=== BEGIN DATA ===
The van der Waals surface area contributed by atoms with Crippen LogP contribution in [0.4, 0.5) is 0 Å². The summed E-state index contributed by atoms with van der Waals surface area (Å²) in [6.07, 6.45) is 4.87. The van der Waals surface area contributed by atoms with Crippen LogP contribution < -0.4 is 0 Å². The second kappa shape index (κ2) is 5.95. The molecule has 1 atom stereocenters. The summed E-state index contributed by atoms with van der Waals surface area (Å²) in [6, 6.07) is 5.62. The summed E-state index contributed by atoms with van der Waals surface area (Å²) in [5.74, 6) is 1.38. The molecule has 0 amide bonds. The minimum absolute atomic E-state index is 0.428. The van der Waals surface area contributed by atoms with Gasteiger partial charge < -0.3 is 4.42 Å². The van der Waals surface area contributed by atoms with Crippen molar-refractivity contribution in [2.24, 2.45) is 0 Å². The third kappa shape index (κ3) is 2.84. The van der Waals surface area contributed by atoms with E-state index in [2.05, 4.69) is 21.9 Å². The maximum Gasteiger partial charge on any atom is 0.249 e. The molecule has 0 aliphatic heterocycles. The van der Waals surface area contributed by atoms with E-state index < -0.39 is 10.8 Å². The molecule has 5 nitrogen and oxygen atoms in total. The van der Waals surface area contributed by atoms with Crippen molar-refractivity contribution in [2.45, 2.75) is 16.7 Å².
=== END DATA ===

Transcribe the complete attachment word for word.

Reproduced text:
The van der Waals surface area contributed by atoms with Crippen LogP contribution in [0.4, 0.5) is 0 Å². The summed E-state index contributed by atoms with van der Waals surface area (Å²) in [6.07, 6.45) is 4.87. The van der Waals surface area contributed by atoms with Crippen LogP contribution < -0.4 is 0 Å². The second kappa shape index (κ2) is 5.95. The molecule has 1 atom stereocenters. The summed E-state index contributed by atoms with van der Waals surface area (Å²) in [6, 6.07) is 5.62. The summed E-state index contributed by atoms with van der Waals surface area (Å²) in [5.74, 6) is 1.38. The molecule has 0 amide bonds. The minimum absolute atomic E-state index is 0.428. The van der Waals surface area contributed by atoms with Gasteiger partial charge < -0.3 is 4.42 Å². The van der Waals surface area contributed by atoms with Crippen molar-refractivity contribution in [2.24, 2.45) is 0 Å². The third kappa shape index (κ3) is 2.84. The van der Waals surface area contributed by atoms with E-state index in [2.05, 4.69) is 21.9 Å². The maximum Gasteiger partial charge on any atom is 0.249 e. The molecule has 0 aliphatic heterocycles. The van der Waals surface area contributed by atoms with E-state index < -0.39 is 10.8 Å². The molecule has 5 nitrogen and oxygen atoms in total. The van der Waals surface area contributed by atoms with Crippen molar-refractivity contribution in [2.45, 2.75) is 16.7 Å².